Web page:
September, I will be happy to see you. You’re the month of new beginnings and old traditions. Children go back to school with buffed shoes and new satchels, and parents breathe a sigh of relief. You’re the harvest month with blackberry-picking on Hampstead Heath and grape-plucking in Hampton Court Palace. With a bit of luck, you might even let us bask in a balmy Indian summer.
The Proms in the Royal Albert Hall makes its final bow as the London Autumn Cultural Calendar kicks off, and I am ready. Here’s are my top things to do in London this September.
I’m kick-starting the month of September with Stephen Sondheim’s ‘Follies,’ a production I’ve been looking forward to all year. It’s directed by Dominic Cooke and stars Imelda Staunton as Sally Durant Plummer.
The iconic Weismann Theatre is about to be demolished in 1971 New York. A group of beautiful chorus girls come to say their goodbyes to what was their musical home between the two world wars. It’s a nostalgic, bittersweet story which includes Sondheim greats such as “Losing My Mind” and “Could I Leave You?”
Bring a picnic and enjoy the prettiest waterways in London with GoBoat, a self-drive, powered boating experience through the canal waters of Paddington, Little Venice and Camden Lock. More on this on a post in September!
The Great Vine at Hampton Court Palace
It’s time to pick grapes! The Hampton Court Great Vine was planted by Capability Brown in 1768 and is now 4 metres wide and over 36 metres tall. With an average annual crop of 272 kilos, the 240-year-old vine is ready to be plucked.
The London Design Festival
Now in its 15th year, the London Design Festival returns from the 16-24 September. The Victoria and Albert Museum will act as the festival’s hub, with dozens of other locations throughout the city. There are over 450 projects and events, most of which are free.
The Almeida theatre sell-out chronicling the rise of Rupert Murdoch and ‘The Sun’ newspaper transfers to the Duke of York from the 9th September. You can book here.
Lorna Luft – Chelsea Pheasantry
When your parents are Hollywood legends Judy Garland and producer Sidney Luft, and your big sis is singer Liza Minelli, chances are you’re also going stellar places. Lorna Luft’s television career started at the tender age of 11, but these days, she sings and writes books. Catch her at the Pizza Express Pheasantry on 8th and 9th September for some tunes from ‘The Great American Songbook,’ and for stories of the stage and screen.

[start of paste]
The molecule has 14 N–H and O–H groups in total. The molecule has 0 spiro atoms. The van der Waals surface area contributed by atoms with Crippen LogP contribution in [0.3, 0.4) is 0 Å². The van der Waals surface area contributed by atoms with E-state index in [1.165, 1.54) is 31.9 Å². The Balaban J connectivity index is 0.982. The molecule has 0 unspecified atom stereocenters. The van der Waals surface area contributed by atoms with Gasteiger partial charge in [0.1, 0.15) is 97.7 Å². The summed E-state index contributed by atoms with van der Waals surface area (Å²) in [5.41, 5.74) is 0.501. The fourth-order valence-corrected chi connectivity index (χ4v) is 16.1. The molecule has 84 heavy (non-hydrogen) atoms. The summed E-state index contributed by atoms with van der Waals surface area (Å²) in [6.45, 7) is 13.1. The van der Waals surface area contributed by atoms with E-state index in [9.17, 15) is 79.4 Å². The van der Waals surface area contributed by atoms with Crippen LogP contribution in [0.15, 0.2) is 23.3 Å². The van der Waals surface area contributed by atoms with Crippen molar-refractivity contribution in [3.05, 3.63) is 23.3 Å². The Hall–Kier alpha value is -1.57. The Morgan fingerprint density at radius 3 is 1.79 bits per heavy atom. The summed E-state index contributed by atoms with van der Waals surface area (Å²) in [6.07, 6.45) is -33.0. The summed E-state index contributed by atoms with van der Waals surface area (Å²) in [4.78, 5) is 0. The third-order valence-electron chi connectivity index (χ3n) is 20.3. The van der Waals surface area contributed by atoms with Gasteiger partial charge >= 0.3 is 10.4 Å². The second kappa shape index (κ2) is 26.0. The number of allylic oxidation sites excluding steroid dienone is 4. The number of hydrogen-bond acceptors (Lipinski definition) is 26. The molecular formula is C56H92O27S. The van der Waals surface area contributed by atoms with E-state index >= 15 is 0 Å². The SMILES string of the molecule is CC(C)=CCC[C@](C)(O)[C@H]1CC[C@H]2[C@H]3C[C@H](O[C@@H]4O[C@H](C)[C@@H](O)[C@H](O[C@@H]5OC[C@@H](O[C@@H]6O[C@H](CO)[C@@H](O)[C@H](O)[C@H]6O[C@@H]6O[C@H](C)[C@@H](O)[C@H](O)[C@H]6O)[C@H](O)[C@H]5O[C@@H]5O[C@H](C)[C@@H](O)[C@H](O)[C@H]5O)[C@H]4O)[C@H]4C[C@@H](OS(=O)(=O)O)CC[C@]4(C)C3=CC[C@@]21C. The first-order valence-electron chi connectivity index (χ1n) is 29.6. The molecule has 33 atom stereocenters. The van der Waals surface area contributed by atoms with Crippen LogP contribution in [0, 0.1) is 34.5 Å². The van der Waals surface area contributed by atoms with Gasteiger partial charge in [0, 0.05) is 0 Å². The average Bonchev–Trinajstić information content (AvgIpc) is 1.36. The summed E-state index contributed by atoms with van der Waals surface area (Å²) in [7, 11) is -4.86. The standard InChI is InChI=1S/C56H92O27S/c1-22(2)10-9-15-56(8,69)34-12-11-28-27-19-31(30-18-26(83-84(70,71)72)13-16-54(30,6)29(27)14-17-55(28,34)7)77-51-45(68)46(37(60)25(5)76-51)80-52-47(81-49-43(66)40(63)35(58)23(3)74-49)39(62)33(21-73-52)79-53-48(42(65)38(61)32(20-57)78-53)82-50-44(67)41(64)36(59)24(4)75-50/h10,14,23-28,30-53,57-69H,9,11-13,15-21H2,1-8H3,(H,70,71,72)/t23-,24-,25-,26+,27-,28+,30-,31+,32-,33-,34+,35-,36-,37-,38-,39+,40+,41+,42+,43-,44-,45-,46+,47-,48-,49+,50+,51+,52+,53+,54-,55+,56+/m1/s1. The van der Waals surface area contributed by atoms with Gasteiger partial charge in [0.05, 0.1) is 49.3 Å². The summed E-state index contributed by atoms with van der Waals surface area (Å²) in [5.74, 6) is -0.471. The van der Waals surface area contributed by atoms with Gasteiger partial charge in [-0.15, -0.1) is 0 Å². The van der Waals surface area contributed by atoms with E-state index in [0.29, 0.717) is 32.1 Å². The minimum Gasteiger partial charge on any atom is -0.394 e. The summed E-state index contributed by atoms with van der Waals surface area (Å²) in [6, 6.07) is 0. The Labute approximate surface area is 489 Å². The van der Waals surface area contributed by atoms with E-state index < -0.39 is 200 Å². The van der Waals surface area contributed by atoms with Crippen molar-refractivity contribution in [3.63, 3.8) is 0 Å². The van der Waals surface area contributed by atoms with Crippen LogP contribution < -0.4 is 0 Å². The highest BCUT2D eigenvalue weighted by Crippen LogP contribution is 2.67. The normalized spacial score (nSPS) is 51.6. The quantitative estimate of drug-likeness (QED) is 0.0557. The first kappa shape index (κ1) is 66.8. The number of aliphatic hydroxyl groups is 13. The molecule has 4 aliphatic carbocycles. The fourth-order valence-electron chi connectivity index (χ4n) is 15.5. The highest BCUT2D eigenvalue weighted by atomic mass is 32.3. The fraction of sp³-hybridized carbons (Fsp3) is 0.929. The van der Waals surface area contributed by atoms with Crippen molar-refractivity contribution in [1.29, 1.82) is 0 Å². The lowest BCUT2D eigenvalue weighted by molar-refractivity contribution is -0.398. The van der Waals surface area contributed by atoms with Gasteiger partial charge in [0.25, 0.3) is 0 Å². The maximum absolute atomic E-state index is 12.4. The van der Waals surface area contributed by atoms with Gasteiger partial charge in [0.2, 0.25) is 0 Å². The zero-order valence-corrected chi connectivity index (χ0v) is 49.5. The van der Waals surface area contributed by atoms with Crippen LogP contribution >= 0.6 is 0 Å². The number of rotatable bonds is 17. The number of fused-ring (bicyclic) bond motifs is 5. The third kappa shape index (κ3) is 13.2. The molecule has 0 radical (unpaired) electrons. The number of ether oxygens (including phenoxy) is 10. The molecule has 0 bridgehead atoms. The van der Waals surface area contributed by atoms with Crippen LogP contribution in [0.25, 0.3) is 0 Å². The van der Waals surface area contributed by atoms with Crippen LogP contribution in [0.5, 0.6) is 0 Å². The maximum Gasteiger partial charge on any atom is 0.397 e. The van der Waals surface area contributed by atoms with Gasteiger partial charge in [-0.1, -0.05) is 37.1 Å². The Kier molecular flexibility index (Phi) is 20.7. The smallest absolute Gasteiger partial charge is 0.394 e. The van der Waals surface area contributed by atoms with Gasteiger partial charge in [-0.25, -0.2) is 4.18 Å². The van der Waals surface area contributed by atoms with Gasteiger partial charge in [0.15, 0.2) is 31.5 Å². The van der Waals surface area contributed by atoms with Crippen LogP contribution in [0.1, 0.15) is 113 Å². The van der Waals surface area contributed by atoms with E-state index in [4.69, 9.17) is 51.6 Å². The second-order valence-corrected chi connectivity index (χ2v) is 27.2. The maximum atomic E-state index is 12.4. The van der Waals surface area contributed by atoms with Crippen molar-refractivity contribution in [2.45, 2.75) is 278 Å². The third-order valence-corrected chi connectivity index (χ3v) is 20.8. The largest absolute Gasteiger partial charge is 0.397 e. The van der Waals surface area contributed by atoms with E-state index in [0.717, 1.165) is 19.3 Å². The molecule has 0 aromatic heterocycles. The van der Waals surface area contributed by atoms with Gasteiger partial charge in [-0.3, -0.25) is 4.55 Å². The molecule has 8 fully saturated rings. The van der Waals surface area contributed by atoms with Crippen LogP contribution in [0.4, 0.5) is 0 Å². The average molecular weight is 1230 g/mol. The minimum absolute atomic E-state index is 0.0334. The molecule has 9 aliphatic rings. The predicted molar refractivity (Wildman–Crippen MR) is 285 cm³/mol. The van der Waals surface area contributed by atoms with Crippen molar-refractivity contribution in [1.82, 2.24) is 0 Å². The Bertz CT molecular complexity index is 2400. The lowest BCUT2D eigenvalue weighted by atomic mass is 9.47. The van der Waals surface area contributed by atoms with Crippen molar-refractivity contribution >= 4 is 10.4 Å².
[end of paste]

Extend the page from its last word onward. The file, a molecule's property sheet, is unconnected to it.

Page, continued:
Sir Simon Rattle at The Barbican
I can nearly hear a peal of bells in anticipation of Sir Simon Rattle’s inaugural concert at the Barbican on the 14 September. Batons at the ready, the London Symphony Orchestra’s new Music Director is finally in the house, and there’s a 10-day celebration to commemorate the event.
The inaugural concert will be relayed to a big screen in the Barbican Sculpture Court for a silent “musical-cinema” experience. The audience will listen to the concert through headphones. You can also catch it on a live broadcast on BBC3.
History of Hot Chocolate at the Chocolate Museum
This is my perfect sort of Sunday: hot chocolate with a sprinkling of history. The Chocolate Museum, as part of the Lambeth Heritage Festival, is holding a talk on the History of Hot Chocolate, exploring the works of physicians and historians since the 17th century and discussing the health benefits. Best of all, Jamaican hot chocolate will be served! Free, but you need to register. 24 September and on the 1 October.
Opera: Passion, Power and Politics at the V&A
The V & A, in partnership with the Royal Opera House, is taking us on an immersive journey through 400 years of opera. The exhibition will focus on seven opera premieres in seven cities, exploring how the social, political and artistic landscape influenced the history of opera. It includes over 300 objects including Salvador Dali’s costume design for ‘Salome; Music in the Tuileries Gardens by Edouard Manet’, and the original score of Verdi’s ‘Nabucco.’ Opens 30 September. You can book here.
START at the Saatchi
‘Not another art fair,’ I hear you groan. Yes, it is another art fair, but this is hosted by the Saatchi Gallery which always promises something more provocative and avant-garde than your average art show. The START fair, in its fourth year, will showcase young, emerging artists and galleries from around the world. From the 14 to 17 September.
Drawn in Colour: Degas at the National Gallery
Marking the centenary of Degas’ death, a group of 20 pastels, rarely seen in public and owned by the Burrell Collection in Glasgow, is making its debut at the National Gallery. From the 20 September 2017 to the 7 May 2018. Admission is free.
El Greco to Goya at the Wallace Collection
The Bowes Museum in County Durham is lending the Wallace Museum the largest collection of Spanish art in Britain, covering three centuries. The star attractions are, you guessed it, Goya and El Greco. On from 27 September 2016 to 7 January 2018. Admission is free.